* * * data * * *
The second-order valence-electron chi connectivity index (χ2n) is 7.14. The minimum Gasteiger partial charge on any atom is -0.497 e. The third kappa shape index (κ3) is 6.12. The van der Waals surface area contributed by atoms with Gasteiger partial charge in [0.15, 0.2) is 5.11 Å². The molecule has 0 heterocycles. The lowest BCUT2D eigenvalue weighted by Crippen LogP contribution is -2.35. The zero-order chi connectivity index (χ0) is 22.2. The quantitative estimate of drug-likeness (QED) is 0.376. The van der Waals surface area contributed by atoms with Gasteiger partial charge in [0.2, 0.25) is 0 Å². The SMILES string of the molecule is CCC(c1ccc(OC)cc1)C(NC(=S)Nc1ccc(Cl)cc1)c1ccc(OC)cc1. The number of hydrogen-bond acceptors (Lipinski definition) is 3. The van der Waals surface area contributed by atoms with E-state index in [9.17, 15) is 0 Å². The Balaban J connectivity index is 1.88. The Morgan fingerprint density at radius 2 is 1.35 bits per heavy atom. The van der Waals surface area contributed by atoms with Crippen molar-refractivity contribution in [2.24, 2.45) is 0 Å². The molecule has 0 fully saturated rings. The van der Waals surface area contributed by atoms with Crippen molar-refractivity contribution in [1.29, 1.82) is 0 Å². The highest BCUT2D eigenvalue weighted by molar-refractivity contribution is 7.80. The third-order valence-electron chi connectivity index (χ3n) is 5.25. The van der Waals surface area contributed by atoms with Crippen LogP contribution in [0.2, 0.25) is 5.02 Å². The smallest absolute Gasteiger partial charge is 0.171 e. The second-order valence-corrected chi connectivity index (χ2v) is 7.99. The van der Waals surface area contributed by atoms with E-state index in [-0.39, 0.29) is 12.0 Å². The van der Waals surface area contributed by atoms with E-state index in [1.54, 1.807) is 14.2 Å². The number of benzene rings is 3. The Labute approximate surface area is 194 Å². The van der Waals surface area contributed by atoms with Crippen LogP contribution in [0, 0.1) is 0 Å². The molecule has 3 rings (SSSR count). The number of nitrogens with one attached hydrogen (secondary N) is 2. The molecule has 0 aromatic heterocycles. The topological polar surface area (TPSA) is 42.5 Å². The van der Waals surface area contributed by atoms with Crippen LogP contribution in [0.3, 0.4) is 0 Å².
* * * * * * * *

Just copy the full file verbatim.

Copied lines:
The second-order valence-electron chi connectivity index (χ2n) is 7.14. The minimum Gasteiger partial charge on any atom is -0.497 e. The third kappa shape index (κ3) is 6.12. The van der Waals surface area contributed by atoms with Gasteiger partial charge in [0.15, 0.2) is 5.11 Å². The molecule has 0 heterocycles. The lowest BCUT2D eigenvalue weighted by Crippen LogP contribution is -2.35. The zero-order chi connectivity index (χ0) is 22.2. The quantitative estimate of drug-likeness (QED) is 0.376. The van der Waals surface area contributed by atoms with Gasteiger partial charge in [0.2, 0.25) is 0 Å². The SMILES string of the molecule is CCC(c1ccc(OC)cc1)C(NC(=S)Nc1ccc(Cl)cc1)c1ccc(OC)cc1. The number of hydrogen-bond acceptors (Lipinski definition) is 3. The van der Waals surface area contributed by atoms with E-state index in [9.17, 15) is 0 Å². The Balaban J connectivity index is 1.88. The Morgan fingerprint density at radius 2 is 1.35 bits per heavy atom. The van der Waals surface area contributed by atoms with Crippen molar-refractivity contribution in [2.24, 2.45) is 0 Å². The molecule has 0 fully saturated rings. The van der Waals surface area contributed by atoms with Crippen molar-refractivity contribution in [1.29, 1.82) is 0 Å². The highest BCUT2D eigenvalue weighted by molar-refractivity contribution is 7.80. The third-order valence-electron chi connectivity index (χ3n) is 5.25. The van der Waals surface area contributed by atoms with Crippen LogP contribution in [0.2, 0.25) is 5.02 Å². The smallest absolute Gasteiger partial charge is 0.171 e. The second-order valence-corrected chi connectivity index (χ2v) is 7.99. The van der Waals surface area contributed by atoms with E-state index in [-0.39, 0.29) is 12.0 Å². The van der Waals surface area contributed by atoms with E-state index in [1.54, 1.807) is 14.2 Å². The number of benzene rings is 3. The Labute approximate surface area is 194 Å². The van der Waals surface area contributed by atoms with Crippen LogP contribution in [0, 0.1) is 0 Å². The molecule has 3 rings (SSSR count). The number of nitrogens with one attached hydrogen (secondary N) is 2. The molecule has 0 aromatic heterocycles. The topological polar surface area (TPSA) is 42.5 Å². The van der Waals surface area contributed by atoms with Crippen LogP contribution in [0.3, 0.4) is 0 Å².